Pete Hammond

Paramount and the AFI Festival pulled off a sneak awards season manuever Tuesday night with a previously unannounced screening of Oscar hopeful, The Fighter. Billed as a “secret screening” on the ticket but also labeled a “World Premiere”  in a Tuesday morning press release, the studio and fest held back any information until the day of the show which played Grauman’s Chinese at 9:30 PM to a packed house. (A Par spokesperson later emailed me that 100 people were turned away). The film directed by David O. Russell stars Mark Wahlberg as fighter “Irish” Micky Ward and Christian Bale as his troubled brother Dicky: it opens on December 10 and until now has been one of the last largely unseen mysteries of the season. A plethora of producers and production companies are on the credits, including Relativity Media, Mandeville Films, David Hoberman, Todd Lieberman, Ryan Kavanaugh, Dorothy Aufiero, Paul Tamasy and Wahlberg. Bob and Harvey Weinstein have exec producer credits.

The original campaign strategy for The Fighter was to skip the fall fest circuit and, until today, it was holding firm to that. But the AFI coup was probably too irresistible an opportunity for Paramount to make a big splash – even though it was largely just a public screening and only Wahlberg from the film’s cast was there to make opening remarks.  Tickets were free and this felt more like a “people’s premiere.” The press release even mentioned that “all attendees are invited to walk the red carpet.” I asked Par to hold me a seat, and AFI said they would do a lockdown on the venue once the film rolled. I arrived there exactly at 9:30 PM but they had already closed the doors and were turning away a long line of people. In the spirit of the movie, I fought my way past security guys into the theater where I grabbed what seemed like the last remaining seat.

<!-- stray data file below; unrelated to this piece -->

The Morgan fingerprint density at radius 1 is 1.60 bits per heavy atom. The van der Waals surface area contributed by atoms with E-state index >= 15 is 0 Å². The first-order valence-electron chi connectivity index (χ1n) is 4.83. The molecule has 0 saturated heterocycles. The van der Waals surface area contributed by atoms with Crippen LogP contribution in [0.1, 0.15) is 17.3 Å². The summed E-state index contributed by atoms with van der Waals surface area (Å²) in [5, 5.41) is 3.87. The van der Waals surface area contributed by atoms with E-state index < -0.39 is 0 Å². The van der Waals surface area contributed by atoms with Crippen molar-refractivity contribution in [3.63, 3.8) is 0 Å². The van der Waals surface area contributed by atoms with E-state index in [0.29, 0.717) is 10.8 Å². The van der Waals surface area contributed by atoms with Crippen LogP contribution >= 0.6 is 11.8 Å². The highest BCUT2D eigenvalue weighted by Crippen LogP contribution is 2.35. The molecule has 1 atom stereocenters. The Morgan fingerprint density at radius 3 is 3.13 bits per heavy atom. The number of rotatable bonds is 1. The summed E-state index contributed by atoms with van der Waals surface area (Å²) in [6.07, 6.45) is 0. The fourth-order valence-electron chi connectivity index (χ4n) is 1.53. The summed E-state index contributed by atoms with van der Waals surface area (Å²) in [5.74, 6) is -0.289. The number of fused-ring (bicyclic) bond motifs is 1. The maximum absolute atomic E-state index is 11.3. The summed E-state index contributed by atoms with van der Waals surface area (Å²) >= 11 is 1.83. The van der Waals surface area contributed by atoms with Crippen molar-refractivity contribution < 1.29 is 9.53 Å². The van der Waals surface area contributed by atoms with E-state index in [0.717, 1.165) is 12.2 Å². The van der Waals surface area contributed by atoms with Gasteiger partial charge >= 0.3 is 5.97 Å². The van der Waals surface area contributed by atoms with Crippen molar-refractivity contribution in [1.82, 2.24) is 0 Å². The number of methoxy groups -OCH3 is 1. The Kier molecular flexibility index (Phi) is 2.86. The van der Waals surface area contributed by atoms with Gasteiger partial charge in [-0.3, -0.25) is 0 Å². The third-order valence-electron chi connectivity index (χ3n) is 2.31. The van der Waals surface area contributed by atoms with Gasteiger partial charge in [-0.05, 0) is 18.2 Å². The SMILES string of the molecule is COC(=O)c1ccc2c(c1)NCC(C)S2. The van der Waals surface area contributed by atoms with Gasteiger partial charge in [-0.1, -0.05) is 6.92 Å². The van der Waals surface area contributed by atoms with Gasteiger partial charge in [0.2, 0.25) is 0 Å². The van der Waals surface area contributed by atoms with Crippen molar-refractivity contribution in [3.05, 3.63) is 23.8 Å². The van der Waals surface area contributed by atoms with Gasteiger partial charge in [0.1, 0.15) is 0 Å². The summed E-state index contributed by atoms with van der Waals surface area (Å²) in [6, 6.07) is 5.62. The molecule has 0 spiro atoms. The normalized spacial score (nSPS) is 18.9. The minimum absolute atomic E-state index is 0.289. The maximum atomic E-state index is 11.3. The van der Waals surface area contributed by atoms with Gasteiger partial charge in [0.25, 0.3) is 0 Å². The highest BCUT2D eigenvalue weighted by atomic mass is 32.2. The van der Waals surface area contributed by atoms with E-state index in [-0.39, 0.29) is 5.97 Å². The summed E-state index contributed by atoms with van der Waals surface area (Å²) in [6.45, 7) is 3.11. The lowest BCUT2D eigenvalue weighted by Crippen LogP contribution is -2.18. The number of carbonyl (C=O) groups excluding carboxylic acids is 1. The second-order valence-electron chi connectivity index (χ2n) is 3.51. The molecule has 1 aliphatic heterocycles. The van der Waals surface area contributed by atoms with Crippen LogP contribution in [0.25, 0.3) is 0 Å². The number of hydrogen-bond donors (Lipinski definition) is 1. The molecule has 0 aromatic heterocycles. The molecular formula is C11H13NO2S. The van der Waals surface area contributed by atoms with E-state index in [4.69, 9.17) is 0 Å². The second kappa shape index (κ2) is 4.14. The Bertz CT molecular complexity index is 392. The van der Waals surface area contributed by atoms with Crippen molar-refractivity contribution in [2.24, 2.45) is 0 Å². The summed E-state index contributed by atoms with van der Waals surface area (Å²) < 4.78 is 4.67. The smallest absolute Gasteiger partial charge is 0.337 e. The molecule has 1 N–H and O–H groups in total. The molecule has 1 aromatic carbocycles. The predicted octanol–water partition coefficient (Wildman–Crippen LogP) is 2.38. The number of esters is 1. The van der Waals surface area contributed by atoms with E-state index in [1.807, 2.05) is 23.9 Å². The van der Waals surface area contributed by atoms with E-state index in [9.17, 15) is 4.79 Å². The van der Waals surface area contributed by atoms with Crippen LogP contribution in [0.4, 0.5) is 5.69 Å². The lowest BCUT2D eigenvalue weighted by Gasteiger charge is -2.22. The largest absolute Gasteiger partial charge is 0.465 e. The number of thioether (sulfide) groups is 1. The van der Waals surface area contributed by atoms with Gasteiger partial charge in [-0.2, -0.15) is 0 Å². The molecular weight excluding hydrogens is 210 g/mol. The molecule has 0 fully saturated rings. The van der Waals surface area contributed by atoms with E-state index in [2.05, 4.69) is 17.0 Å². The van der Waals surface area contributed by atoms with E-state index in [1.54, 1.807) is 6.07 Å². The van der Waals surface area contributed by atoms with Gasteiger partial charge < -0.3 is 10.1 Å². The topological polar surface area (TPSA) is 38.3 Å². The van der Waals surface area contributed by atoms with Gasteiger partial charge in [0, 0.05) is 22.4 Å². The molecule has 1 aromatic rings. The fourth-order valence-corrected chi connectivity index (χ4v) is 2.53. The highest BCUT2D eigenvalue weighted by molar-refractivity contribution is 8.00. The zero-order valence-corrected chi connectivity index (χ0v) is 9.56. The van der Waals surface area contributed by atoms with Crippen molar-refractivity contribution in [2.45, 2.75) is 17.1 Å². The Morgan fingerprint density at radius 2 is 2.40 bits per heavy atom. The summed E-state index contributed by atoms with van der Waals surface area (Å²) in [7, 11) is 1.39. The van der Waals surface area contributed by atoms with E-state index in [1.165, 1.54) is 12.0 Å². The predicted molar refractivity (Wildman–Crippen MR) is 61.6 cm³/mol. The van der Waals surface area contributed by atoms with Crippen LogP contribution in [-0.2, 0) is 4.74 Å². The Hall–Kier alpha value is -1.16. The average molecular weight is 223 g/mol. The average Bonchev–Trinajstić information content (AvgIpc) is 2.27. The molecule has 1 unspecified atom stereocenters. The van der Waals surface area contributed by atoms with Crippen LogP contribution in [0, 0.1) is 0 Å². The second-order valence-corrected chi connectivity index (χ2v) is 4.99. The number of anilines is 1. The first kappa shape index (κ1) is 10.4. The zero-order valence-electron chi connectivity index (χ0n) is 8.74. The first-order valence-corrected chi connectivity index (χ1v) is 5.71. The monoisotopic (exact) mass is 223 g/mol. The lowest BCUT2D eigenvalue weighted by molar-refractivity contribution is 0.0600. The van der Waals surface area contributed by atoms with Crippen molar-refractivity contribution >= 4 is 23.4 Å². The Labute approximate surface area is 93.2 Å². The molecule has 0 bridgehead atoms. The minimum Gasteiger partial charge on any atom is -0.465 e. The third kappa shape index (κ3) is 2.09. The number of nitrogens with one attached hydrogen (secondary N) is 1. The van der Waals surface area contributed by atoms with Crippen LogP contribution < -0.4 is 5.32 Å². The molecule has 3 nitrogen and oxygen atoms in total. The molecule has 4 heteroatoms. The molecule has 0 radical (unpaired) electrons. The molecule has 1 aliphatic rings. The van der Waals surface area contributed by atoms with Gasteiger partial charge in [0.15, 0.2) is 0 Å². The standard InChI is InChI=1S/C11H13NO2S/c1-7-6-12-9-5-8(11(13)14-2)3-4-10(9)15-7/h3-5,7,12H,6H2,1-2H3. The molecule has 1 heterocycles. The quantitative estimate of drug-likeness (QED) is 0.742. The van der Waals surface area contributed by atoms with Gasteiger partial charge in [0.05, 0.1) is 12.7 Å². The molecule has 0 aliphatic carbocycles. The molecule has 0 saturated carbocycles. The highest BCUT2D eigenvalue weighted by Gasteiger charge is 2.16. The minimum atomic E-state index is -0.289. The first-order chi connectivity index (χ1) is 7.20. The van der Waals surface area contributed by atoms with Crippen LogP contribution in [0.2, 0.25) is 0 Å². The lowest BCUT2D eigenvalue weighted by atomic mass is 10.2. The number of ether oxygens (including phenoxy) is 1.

Just then Wahlberg came out. “I haven’t seen a crowd like this since I performed with the Funky Bunch,” quipped the actor/producer who has spent years on this passion project. “I can’t believe I got this made, and I am so proud of it. I would go through cheating, lying, and stealing to do it. And if there’s anyone out there who doesn’t like it, I will come to your house and do hard labor.”

Fortunately for Wahlberg, the crowd ate it up and seemed to be with it, and him, all the way. The supporting cast is rich, too, including choice roles for Melissa Leo as Micky’s mother/manager, and Amy Adams as his tough bartender girlfriend. Bale is terrific. He’ll go up for supporting actor, while Wahlberg will go for lead. All have real shots for this vivid and colorful crowd pleaser. Although it could be classified as a boxing picture, it’s a character study of two very different brothers and spends much of its time defining that rocky relationship. Actors playing boxers have a good track record at the Academy Awards, with winners like Wallace Beery in 1931’s The Champ to Robert DeNiro as Jake LaMotta in 1980’s Raging Bull. Those nominated for stepping into the ring include Kirk Douglas in Champion (1949), Sylvester Stallone in Rocky (1976), James Earl Jones in The Great White Hope (1970), and John Garfield in Body And Soul (1947), to name a few.

With The Fighter now finally unveiled for the masses, and press screenings starting this week on both coasts, there are very few mysteries left in the season. Par’s other holiday entry, the Coen Brothers’ True Grit (Dec. 22) is still to be seen and just about the last that could provide fresh Oscar meat, at least in the major categories. Otherwise, the lineup is fairly clear with no surprises on the horizon – unless Yogi Bear (Dec 17) is better than anyone dreamed.

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